A Hawaiian monk seal apparently drowned after being tangled in an unattended gill net off Makua Beach recently.
More seal deaths in years with El Niño
An average of 11 endangered Hawaiian monk seals die needlessly -- ensnared in cast-off fishing nets or some other ocean garbage.
But scientists are finding that more seals drown or are suffocated that way in years with El Niño warming of ocean surface waters.
A study shows that in those years, the ocean currents are driven father south into the middle of the Hawaiian monk seals' home in the Northwestern Hawaiian Islands, bringing more debris with them.
More endangered Hawaiian monk seals get trapped in marine debris in El Niño years than other years, a study by two Hawaii researchers concludes.
The link could prove important because El Niños can be forecast months in advance and because the seals' survival is so tenuous, said Mary Donohue, a marine mammal ecologist with the University of Hawaii's Sea Grant College Program.
Donohue and co-author David Foley, an oceanographer with UH's Joint Institute for Marine and Atmospheric Research, published their findings in the journals New Scientist in March and Marine Mammal Science in April.
The study shows that a wind-driven "subtropical high convergence zone" is driven farther south in El Niño years -- into the middle of the Hawaiian monk seals' home range. This means the ocean currents head for the area, bringing debris with them.
Despite removal of more than 540 tons of marine debris from the Northwestern Hawaiian Islands since 1996, seals continue to get tangled in drifting nets and ropes, Donohue said.
Scientists have long known that getting stuck in debris was a top killer of the seals, Donohue said. But it wasn't clear until now why more seals get tangled in nets in some years over others.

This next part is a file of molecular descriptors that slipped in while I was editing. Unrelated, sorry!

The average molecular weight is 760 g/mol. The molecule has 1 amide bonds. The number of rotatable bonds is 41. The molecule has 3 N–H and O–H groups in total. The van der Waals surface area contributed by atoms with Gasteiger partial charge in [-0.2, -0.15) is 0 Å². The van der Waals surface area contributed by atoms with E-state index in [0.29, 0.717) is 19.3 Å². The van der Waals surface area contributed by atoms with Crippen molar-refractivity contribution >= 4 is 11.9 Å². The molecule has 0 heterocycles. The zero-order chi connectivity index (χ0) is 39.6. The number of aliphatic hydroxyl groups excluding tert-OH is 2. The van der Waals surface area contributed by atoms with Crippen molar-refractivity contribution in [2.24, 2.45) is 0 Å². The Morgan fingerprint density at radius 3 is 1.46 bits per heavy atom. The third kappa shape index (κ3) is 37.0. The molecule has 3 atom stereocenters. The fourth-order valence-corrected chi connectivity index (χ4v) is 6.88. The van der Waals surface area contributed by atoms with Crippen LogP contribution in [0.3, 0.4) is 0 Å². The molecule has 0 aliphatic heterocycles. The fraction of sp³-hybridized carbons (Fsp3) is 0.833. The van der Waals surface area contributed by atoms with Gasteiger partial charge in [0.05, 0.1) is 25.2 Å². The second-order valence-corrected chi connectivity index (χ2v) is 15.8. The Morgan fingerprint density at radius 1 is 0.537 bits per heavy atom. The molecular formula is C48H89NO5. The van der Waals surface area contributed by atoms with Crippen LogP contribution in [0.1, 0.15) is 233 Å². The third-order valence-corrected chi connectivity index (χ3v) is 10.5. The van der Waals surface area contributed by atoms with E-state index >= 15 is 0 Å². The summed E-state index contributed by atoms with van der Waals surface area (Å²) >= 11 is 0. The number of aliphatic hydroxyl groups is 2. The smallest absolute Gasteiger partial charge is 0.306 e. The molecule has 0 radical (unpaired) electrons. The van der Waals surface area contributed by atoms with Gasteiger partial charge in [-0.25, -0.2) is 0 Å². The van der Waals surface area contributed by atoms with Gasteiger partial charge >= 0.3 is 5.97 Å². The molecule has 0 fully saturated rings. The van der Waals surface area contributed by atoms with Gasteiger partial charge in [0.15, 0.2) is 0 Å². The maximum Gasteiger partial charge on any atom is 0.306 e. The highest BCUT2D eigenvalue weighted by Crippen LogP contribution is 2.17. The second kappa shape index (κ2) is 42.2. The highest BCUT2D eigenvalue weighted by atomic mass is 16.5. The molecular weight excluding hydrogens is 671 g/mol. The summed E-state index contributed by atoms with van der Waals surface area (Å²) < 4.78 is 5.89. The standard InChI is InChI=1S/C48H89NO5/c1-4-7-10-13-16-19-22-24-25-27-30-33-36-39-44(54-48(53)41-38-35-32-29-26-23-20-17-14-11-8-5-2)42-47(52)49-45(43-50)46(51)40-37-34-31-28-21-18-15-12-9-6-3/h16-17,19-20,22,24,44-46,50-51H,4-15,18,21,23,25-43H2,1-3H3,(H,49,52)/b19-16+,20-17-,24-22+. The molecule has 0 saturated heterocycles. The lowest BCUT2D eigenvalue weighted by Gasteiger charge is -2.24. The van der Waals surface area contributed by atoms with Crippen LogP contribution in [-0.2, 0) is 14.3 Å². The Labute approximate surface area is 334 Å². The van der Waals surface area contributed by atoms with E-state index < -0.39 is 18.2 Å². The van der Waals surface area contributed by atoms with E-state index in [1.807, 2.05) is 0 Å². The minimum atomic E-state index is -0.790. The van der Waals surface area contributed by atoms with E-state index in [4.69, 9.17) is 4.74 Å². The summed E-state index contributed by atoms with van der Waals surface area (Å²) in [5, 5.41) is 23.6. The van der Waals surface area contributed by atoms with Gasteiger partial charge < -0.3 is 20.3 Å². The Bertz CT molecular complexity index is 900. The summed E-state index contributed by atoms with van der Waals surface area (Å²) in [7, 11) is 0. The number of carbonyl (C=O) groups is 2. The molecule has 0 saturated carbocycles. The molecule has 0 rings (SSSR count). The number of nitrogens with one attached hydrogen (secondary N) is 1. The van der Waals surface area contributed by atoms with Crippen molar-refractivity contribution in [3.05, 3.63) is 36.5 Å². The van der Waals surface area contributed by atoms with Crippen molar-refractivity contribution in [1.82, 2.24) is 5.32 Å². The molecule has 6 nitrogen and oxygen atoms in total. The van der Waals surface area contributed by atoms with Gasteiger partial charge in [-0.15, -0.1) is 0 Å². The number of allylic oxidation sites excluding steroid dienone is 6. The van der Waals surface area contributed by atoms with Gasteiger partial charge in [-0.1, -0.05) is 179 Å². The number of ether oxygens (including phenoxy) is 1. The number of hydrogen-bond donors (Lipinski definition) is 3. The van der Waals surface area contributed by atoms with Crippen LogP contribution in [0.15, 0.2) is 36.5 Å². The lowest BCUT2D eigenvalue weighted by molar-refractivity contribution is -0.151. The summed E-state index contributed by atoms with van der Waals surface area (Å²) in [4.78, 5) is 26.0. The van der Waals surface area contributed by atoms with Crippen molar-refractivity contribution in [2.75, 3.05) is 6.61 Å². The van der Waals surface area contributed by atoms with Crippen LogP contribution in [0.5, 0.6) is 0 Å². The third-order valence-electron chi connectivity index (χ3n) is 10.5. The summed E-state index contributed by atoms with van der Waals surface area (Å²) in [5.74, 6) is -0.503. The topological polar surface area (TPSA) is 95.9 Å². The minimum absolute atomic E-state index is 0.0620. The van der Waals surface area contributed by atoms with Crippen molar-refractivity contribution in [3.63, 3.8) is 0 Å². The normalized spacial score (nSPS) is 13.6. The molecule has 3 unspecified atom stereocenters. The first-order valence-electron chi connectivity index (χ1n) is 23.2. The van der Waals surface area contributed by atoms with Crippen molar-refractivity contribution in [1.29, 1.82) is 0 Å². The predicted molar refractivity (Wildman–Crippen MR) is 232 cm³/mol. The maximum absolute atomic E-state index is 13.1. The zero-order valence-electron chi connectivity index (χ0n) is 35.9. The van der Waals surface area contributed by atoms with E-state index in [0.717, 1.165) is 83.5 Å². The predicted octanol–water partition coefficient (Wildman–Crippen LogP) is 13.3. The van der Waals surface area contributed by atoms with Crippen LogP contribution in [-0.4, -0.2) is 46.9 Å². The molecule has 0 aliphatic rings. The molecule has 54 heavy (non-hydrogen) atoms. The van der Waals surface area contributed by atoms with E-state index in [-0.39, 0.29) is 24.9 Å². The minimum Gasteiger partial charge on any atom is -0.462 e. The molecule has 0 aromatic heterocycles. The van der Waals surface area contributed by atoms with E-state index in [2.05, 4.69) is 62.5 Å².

Since 1982, the number of seals known to be entangled ranges from a low of two in 1985 to a high of 25 in 1999, according to Donohue.
Scientists have observed an average of 11 seals a year entangled in marine debris from 1982 to 2004, their statistics show.
The numbers are "very conservative," Donohue said, because they count only entangled seals actually seen by scientists. "We are confident many more are entangled and no one ever sees them," she said.
If the seals can't get free, they drown or starve.
Just 1,200 seals remain in the wild, with most living in the Northwestern Hawaiian Islands and fewer than 100 in the main Hawaiian Islands. NOAA scientists say the seals' population has been dropping by 4 percent a year recently.
In addition to entanglement, other risks include young seals dying of starvation or being eaten by sharks. Unless more young seals can survive to reproduce, the species is doomed.
"When I was working for NOAA (the National Oceanic and Atmospheric Administration) in the protected species program, I was helping analyze monk seal entanglement data," Donohue said in a recent interview.
"I had plotted it out, and when I looked at the peaks, to me it looked like a graph of El Niño."
El Niño is the periodic warming of surface waters in the eastern tropical Pacific, which affects weather and ocean conditions from South America to Indonesia.
Donohue said she hopes the research might yield two results in El Niño years:
» Researchers in the Northwestern Hawaiian Islands could spend more time looking for and helping entangled monk seals.
» Marine debris removal cruises might be able to target incoming globs of drifting debris and remove it before it reaches the islands the seals use to give birth.